Harry Belafonte has always been good with a siren's song. And now he has upped the ante on political commentary. Belafonte called the Koch brothers the KKK.
In the theater of politics, the only thing more devastating, more intentionally aimed at amplifying the debate like napalm on a jungle or a Howitzer across a frozen trench of Allies, is to call your enemy "Hitler Nazi." Hyperbole is the mother of all repertorial devices, but in this case, how far off is Belafonte?
In his native New York, in anticipation of New York's mayoral election that will put left-of-Bernie-Sanders Bill De Blasio in office, Belafonte told congregants at the First Corinthian Baptist Church: “Already we have lost 14 states in this union to the most corrupt group of citizens I’ve ever known. They make up the heart and the thinking in the minds of those who would belong to the Ku Klux Klan. They are white supremacists. They are men of evil. They have names. They are flooding our country with money.''
Also: “They’ve come into to New York City. They are beginning to buy their way in to city politics. They are pouring money into Presbyterian Hospital to take over the medical care system. The Koch brothers, that’s their name. Their money is already sewn into the fabric of our daily system, and they must be stopped.”
As if De Blasio, cruising for landslide victory, needed to rally any more support. But who can blame Belafonte for seizing the New York mayoral race in context of the larger battle currently pushing our country to a funky little precipice of anxious self-annihilation?
The Koch brothers, fresh off their capitalist retreat from the Ted-Cruz-Government-Shutdown Offensive that they hilariously claim they did not inspire or fund, clearly understand that the ground war against them has escalated. They quickly condemned Belafonte, because, we suppose, an old Civil Rights activist alarmed at the perversion of the electoral process and overly-influential role of billionaires is worse than billionaires seeding "grassroots" campaigns aimed at taking over state and local governments for the sheer purpose of allowing said capitalists unfettered access to our savings, homes, tuition rates and reproductive organs.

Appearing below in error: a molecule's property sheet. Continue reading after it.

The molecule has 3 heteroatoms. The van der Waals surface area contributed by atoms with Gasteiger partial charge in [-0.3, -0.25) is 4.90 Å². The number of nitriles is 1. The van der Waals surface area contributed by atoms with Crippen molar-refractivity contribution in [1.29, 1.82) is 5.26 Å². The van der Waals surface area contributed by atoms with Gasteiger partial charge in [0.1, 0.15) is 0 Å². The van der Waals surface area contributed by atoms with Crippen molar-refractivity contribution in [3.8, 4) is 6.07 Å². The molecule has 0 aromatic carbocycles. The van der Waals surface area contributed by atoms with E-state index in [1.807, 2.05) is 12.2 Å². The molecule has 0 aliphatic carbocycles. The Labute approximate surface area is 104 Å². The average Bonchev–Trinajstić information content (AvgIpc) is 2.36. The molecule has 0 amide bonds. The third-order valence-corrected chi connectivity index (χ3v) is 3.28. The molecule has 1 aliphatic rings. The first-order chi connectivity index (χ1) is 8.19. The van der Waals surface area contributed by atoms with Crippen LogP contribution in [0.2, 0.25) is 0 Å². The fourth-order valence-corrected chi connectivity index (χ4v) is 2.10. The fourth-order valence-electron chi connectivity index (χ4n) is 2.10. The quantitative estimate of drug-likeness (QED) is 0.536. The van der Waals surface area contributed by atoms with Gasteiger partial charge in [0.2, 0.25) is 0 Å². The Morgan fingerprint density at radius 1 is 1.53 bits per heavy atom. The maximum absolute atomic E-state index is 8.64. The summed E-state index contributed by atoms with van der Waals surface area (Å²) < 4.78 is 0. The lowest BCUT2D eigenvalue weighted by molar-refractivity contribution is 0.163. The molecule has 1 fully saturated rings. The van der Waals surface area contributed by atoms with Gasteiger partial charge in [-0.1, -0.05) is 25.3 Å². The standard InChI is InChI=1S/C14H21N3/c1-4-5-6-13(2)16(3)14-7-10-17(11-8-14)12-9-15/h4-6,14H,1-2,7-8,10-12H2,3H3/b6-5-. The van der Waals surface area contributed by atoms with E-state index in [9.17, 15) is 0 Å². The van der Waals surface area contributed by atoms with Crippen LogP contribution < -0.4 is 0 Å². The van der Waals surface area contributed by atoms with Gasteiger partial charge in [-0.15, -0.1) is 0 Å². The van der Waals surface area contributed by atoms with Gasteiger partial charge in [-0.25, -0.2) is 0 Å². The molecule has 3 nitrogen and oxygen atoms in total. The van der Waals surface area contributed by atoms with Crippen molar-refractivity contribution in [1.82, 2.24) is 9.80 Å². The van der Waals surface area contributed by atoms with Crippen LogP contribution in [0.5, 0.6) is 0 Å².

When it comes to"constructive" criticism and lawful dissent of our nation's myriad policy contradictions (exporting democracy via shock, awe & drones etc.) no one has amassed quite the record of Harold George Belafonte. Who doesn't admire an activist who speaks truth to power?
Well, there have been those dangerous liaisons Belafonte passionately sought with the likes of Hugo Chavez, making Belafonte the Dennis Rodman of U.S.-Venezuela relations long before the tall, tattooed diplomat from Las Vegas ever set foot in Pyongang. Still, this Belafonte was mentored by Paul Robeson; he was a confidante of Martin Luther King; he was among the first to call out Gen. Colin Powell for the Secretary of State's role in selling the weapons of mass destruction lie that sent Americans barreling across the Iraqi desert, blowing up oil fields and limbs of the murdered/maimed innocent. Belafonte has staked his claim as the truth-speaking outlier, the Eric Snowden-esque keeper of Democracy without the stolen microchips and damaging data dumps.
In a country teetering on its roiling, contradictory freedoms, maybe it takes the winnowing up of messages to their most succinct, visual, visceral, essential elements, no matter how hyperbolic, how festooned in cartoonish, confusing and scary drama. Daylight's come and we want to go home, y'all.
Is a former political and sports columnist who worked great cities like Albany NY, Seattle, Baltimore and Harrisburg PA. She lives New York.